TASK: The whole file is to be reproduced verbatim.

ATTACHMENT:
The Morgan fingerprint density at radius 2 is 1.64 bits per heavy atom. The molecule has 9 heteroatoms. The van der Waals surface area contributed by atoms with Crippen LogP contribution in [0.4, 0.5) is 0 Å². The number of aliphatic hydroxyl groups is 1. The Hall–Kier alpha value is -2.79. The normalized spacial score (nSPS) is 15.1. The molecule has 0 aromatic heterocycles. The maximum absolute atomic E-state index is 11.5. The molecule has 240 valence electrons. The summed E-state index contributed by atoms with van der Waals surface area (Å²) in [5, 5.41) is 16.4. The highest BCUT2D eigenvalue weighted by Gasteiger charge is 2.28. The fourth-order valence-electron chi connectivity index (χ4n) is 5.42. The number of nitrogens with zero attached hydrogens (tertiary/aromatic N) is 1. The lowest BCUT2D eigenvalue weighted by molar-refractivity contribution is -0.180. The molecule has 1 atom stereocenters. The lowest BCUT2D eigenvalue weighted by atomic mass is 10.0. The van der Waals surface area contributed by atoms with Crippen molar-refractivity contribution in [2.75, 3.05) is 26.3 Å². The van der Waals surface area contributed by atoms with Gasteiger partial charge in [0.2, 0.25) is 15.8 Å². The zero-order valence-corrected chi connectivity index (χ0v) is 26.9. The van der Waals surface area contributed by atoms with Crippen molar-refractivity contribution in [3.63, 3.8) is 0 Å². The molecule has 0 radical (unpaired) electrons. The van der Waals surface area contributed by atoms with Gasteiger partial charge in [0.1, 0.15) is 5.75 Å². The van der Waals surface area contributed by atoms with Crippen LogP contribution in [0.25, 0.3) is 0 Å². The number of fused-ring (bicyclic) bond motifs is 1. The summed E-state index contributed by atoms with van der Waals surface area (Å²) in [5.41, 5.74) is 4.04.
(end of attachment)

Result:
The Morgan fingerprint density at radius 2 is 1.64 bits per heavy atom. The molecule has 9 heteroatoms. The van der Waals surface area contributed by atoms with Crippen LogP contribution in [0.4, 0.5) is 0 Å². The number of aliphatic hydroxyl groups is 1. The Hall–Kier alpha value is -2.79. The normalized spacial score (nSPS) is 15.1. The molecule has 0 aromatic heterocycles. The maximum absolute atomic E-state index is 11.5. The molecule has 240 valence electrons. The summed E-state index contributed by atoms with van der Waals surface area (Å²) in [5, 5.41) is 16.4. The highest BCUT2D eigenvalue weighted by Gasteiger charge is 2.28. The fourth-order valence-electron chi connectivity index (χ4n) is 5.42. The number of nitrogens with zero attached hydrogens (tertiary/aromatic N) is 1. The lowest BCUT2D eigenvalue weighted by molar-refractivity contribution is -0.180. The molecule has 1 atom stereocenters. The lowest BCUT2D eigenvalue weighted by atomic mass is 10.0. The van der Waals surface area contributed by atoms with Crippen molar-refractivity contribution in [2.75, 3.05) is 26.3 Å². The van der Waals surface area contributed by atoms with Gasteiger partial charge in [0.2, 0.25) is 15.8 Å². The zero-order valence-corrected chi connectivity index (χ0v) is 26.9. The van der Waals surface area contributed by atoms with Crippen molar-refractivity contribution in [3.63, 3.8) is 0 Å². The molecule has 0 radical (unpaired) electrons. The van der Waals surface area contributed by atoms with Gasteiger partial charge in [0.1, 0.15) is 5.75 Å². The van der Waals surface area contributed by atoms with Crippen LogP contribution in [0.25, 0.3) is 0 Å². The number of fused-ring (bicyclic) bond motifs is 1. The summed E-state index contributed by atoms with van der Waals surface area (Å²) in [5.41, 5.74) is 4.04.